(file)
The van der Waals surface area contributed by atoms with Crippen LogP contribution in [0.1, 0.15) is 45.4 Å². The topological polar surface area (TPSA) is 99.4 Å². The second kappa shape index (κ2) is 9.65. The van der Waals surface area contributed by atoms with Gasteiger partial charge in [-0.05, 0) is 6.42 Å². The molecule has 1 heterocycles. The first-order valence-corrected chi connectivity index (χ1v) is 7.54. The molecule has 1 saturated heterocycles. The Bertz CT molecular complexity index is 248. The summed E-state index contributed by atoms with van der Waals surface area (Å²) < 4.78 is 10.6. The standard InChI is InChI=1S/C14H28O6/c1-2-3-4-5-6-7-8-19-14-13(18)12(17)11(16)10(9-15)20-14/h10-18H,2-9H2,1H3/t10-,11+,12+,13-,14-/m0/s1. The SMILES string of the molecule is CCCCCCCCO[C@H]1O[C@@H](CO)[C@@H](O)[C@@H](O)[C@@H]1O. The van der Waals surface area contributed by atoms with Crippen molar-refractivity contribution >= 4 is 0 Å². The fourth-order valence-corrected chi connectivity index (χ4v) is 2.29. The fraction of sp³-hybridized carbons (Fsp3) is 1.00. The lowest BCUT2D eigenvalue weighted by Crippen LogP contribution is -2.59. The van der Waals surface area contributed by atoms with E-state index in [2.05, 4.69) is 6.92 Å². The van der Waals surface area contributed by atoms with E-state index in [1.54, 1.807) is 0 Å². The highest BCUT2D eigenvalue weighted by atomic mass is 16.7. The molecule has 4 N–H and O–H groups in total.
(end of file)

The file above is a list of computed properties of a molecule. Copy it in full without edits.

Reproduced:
The van der Waals surface area contributed by atoms with Crippen LogP contribution in [0.1, 0.15) is 45.4 Å². The topological polar surface area (TPSA) is 99.4 Å². The second kappa shape index (κ2) is 9.65. The van der Waals surface area contributed by atoms with Gasteiger partial charge in [-0.05, 0) is 6.42 Å². The molecule has 1 heterocycles. The first-order valence-corrected chi connectivity index (χ1v) is 7.54. The molecule has 1 saturated heterocycles. The Bertz CT molecular complexity index is 248. The summed E-state index contributed by atoms with van der Waals surface area (Å²) < 4.78 is 10.6. The standard InChI is InChI=1S/C14H28O6/c1-2-3-4-5-6-7-8-19-14-13(18)12(17)11(16)10(9-15)20-14/h10-18H,2-9H2,1H3/t10-,11+,12+,13-,14-/m0/s1. The SMILES string of the molecule is CCCCCCCCO[C@H]1O[C@@H](CO)[C@@H](O)[C@@H](O)[C@@H]1O. The van der Waals surface area contributed by atoms with Crippen molar-refractivity contribution >= 4 is 0 Å². The fourth-order valence-corrected chi connectivity index (χ4v) is 2.29. The fraction of sp³-hybridized carbons (Fsp3) is 1.00. The lowest BCUT2D eigenvalue weighted by Crippen LogP contribution is -2.59. The van der Waals surface area contributed by atoms with E-state index in [2.05, 4.69) is 6.92 Å². The van der Waals surface area contributed by atoms with E-state index in [1.54, 1.807) is 0 Å². The highest BCUT2D eigenvalue weighted by atomic mass is 16.7. The molecule has 4 N–H and O–H groups in total.